Roger Stone Barred From Using Social Media As Judge Tightens Gag Order
A federal judge on Tuesday barred President Trump's longtime informal adviser, Roger Stone, from posting on Instagram or other social media platforms through the end of his trial.
Judge Amy Berman Jackson concluded that Stone had violated an earlier gag order with a series of social media posts and media contacts over the past several months.
"Mr. Stone, what am I supposed to do with you?" Jackson said during a more than two-hour hearing. "Whether the problem is you can't follow simple orders or won't, I need to help you out."
The answer, Jackson said, is to expand the previous conditions of release and the gag order that barred Stone from discussing his case or its participants in public or online.
Stone has pleaded not guilty to obstruction, false statements and witness tampering, and is scheduled to go on trial in November. The case against him was brought by former special counsel Robert Mueller's office, but is now being handled by the U.S. Attorney's Office for the District of Columbia.
At Tuesday's hearing, Jackson summarized the history of the restrictions she has placed on Stone and the lawyers in the case. She noted that Stone's attorneys have not raised any First Amendment or other objections to the gag order she imposed in February.
The order, she said Tuesday, is "clear as day."
Over the course of an hour, Jackson went through a long list of instances in which Stone allegedly violated the court's gag order with posts on social media posts or contacts with the media.
Those include a statement to BuzzFeed alleging that some of Michael Cohen's congressional testimony was a lie. They also included a series of posts on Stone's Instagram account, including one related to public filings in his case and another criticizing the top Democrat on the House intelligence committee, Rep. Adam Schiff of California.
The criminal charges against Stone relate to his testimony before that committee, which was investigating Russia's interference in the 2016 election.
The defense: It was mostly just reposts
Stone's attorney, Bruce Rogow, argued that none of the examples put forward by the government violate the court's order that Stone not discuss the case or its participants publicly. Many of the posts, Rogow said, amount to nothing more than Stone reposting someone else's statement.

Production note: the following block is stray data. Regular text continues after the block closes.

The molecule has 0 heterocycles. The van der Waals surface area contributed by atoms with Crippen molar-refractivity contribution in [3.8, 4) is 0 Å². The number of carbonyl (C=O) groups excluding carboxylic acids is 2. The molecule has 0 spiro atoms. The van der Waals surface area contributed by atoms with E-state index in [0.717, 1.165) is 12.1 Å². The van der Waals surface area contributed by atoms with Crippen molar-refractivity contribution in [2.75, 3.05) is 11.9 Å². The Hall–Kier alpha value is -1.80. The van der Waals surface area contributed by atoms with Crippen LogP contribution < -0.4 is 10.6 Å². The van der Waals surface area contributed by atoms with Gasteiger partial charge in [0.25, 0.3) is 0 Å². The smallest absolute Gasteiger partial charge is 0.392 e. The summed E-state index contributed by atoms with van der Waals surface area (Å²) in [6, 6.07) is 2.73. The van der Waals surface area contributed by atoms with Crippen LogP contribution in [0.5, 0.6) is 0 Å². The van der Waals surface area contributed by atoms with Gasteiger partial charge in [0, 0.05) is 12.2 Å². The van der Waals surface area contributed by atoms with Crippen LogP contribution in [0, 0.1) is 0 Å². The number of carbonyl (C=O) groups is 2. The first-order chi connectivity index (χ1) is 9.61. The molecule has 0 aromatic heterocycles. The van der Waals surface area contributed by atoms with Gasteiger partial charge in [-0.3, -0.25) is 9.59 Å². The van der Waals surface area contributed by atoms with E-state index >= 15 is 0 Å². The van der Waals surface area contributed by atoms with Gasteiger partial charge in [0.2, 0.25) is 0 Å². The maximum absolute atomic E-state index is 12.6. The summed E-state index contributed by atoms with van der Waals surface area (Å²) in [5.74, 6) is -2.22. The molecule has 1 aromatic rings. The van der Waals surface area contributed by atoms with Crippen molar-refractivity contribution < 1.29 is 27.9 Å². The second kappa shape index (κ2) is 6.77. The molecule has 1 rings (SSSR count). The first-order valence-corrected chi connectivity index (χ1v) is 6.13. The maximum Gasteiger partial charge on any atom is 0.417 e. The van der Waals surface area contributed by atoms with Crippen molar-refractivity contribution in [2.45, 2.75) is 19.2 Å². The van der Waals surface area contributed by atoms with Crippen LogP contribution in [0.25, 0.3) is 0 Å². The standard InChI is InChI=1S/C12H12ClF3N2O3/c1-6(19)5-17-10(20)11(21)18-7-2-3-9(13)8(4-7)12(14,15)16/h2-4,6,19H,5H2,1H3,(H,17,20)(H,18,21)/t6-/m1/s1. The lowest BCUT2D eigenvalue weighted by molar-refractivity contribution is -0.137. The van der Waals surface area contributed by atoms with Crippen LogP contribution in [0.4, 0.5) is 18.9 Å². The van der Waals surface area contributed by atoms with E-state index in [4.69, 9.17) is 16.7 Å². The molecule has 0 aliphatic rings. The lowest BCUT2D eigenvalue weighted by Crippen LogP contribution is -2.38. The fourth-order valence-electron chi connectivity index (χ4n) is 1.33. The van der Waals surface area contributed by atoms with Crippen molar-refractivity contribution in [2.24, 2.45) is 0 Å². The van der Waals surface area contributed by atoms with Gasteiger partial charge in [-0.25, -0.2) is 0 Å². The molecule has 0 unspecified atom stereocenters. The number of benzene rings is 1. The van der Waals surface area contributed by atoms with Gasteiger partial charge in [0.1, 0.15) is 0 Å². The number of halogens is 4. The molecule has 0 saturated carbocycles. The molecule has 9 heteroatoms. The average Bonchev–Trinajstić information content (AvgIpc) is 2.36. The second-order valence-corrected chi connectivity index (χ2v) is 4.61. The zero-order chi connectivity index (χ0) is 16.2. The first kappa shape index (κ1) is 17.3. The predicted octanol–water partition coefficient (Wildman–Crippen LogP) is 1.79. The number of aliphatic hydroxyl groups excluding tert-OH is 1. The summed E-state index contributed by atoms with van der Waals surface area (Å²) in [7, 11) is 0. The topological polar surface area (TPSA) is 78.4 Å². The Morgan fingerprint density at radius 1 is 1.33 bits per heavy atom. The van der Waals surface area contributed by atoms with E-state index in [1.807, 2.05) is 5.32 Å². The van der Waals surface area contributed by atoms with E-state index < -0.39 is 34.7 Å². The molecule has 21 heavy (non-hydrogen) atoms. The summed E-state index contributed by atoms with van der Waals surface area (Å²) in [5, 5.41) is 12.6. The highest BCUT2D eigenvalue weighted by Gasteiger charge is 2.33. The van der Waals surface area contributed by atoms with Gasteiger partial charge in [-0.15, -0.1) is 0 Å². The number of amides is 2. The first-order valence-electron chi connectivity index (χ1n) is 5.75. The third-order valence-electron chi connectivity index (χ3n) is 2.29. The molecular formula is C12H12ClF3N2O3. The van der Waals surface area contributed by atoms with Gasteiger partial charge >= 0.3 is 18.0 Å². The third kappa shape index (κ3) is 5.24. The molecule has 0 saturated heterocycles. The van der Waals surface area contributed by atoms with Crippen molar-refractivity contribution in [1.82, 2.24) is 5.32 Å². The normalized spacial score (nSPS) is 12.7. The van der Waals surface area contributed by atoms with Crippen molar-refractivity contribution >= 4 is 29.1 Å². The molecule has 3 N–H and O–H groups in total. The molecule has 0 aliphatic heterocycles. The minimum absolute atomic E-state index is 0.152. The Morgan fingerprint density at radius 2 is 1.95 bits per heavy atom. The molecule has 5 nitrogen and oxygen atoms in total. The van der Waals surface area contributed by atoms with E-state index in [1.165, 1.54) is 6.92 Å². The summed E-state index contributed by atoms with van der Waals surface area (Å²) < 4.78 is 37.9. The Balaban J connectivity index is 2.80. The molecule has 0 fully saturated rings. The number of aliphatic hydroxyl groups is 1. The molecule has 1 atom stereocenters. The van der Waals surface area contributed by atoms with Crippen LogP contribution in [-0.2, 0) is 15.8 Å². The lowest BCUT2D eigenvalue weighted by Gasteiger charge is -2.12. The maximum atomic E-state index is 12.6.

"It's not a Roger Stone statement," he said. "He's republishing it."
Jackson pushed back. "Isn't that how Instagram and Twitter work?" she said. "That's the power of it, the speed of it, the multiplication of it."
Rogow pivoted to the question of whether the posts could taint the jury pool, which he said was the reason the gag order was imposed in the first place.
"None of these are the kind of things that have any reasonable basis to believe it will infect a fair trial," he said, arguing that none of Stone's Instagram posts got much traction online.
Assistant U.S. Attorney Jonathan Kravis disagreed.
"We believe the most recent posts clearly demonstrate a present risk to a fair trial and demonstrated that he's not able to follow the [gag] order," Kravis said.
Asked by Jackson what he would recommend she do, Kravis said he thought the judge should at a minimum clarify the previous gag order. He also suggested prohibiting Stone from using social media completely. The government did not, however, recommend that Stone be jailed pending trial.
Ultimately, Jackson ruled that Stone's posts had indeed violated her gag order.
"To suggest the posts aren't statements about the case ignores the power of social media," Jackson said. "Maybe his lawyers don't understand it, but he does."
The obvious purpose behind Stone's use of social media, she said, "is to gin up more public comment and controversy about the legitimacy of the Mueller investigation, the House investigation, to get people to question the legitimacy of this prosecution."
In the end, Jackson barred Stone from using Instagram, Facebook and Twitter through the end of his trial. His behavior so far, she said, has "more to do with middle school than with a court of law."
His ban from social media includes no forwarding, re-posting, retweeting or liking. All of the previous restrictions barring him from publicly discussing the case still remain in place.
Copyright 2019 NPR. To see more, visit https://www.npr.org.